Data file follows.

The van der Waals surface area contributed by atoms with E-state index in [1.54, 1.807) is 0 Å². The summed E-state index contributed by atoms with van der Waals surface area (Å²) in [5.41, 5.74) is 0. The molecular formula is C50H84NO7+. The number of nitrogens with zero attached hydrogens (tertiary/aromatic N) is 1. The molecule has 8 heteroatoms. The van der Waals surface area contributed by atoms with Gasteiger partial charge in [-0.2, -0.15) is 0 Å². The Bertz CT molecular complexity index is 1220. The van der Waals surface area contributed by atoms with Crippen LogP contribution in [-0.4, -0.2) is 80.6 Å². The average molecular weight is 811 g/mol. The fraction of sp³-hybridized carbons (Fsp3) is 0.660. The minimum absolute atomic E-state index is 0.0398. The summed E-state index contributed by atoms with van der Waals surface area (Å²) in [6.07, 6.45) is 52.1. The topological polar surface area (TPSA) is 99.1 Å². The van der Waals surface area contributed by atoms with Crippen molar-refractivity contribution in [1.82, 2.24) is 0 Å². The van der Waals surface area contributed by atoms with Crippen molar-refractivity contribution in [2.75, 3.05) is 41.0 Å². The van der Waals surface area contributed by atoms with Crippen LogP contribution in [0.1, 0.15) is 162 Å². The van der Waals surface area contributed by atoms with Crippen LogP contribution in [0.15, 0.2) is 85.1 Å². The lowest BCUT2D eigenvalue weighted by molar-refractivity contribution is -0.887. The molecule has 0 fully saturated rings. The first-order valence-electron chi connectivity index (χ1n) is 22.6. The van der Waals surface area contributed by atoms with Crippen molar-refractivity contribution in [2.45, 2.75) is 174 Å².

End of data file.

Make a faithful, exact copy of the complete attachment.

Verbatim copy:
The van der Waals surface area contributed by atoms with E-state index in [1.54, 1.807) is 0 Å². The summed E-state index contributed by atoms with van der Waals surface area (Å²) in [5.41, 5.74) is 0. The molecular formula is C50H84NO7+. The number of nitrogens with zero attached hydrogens (tertiary/aromatic N) is 1. The molecule has 8 heteroatoms. The van der Waals surface area contributed by atoms with Gasteiger partial charge in [-0.2, -0.15) is 0 Å². The Bertz CT molecular complexity index is 1220. The van der Waals surface area contributed by atoms with Crippen LogP contribution in [-0.4, -0.2) is 80.6 Å². The average molecular weight is 811 g/mol. The fraction of sp³-hybridized carbons (Fsp3) is 0.660. The minimum absolute atomic E-state index is 0.0398. The summed E-state index contributed by atoms with van der Waals surface area (Å²) in [6.07, 6.45) is 52.1. The topological polar surface area (TPSA) is 99.1 Å². The van der Waals surface area contributed by atoms with Crippen molar-refractivity contribution in [1.82, 2.24) is 0 Å². The van der Waals surface area contributed by atoms with Crippen molar-refractivity contribution in [2.75, 3.05) is 41.0 Å². The van der Waals surface area contributed by atoms with Crippen LogP contribution in [0.1, 0.15) is 162 Å². The van der Waals surface area contributed by atoms with Crippen LogP contribution in [0.15, 0.2) is 85.1 Å². The lowest BCUT2D eigenvalue weighted by molar-refractivity contribution is -0.887. The molecule has 0 fully saturated rings. The first-order valence-electron chi connectivity index (χ1n) is 22.6. The van der Waals surface area contributed by atoms with Crippen molar-refractivity contribution in [2.45, 2.75) is 174 Å².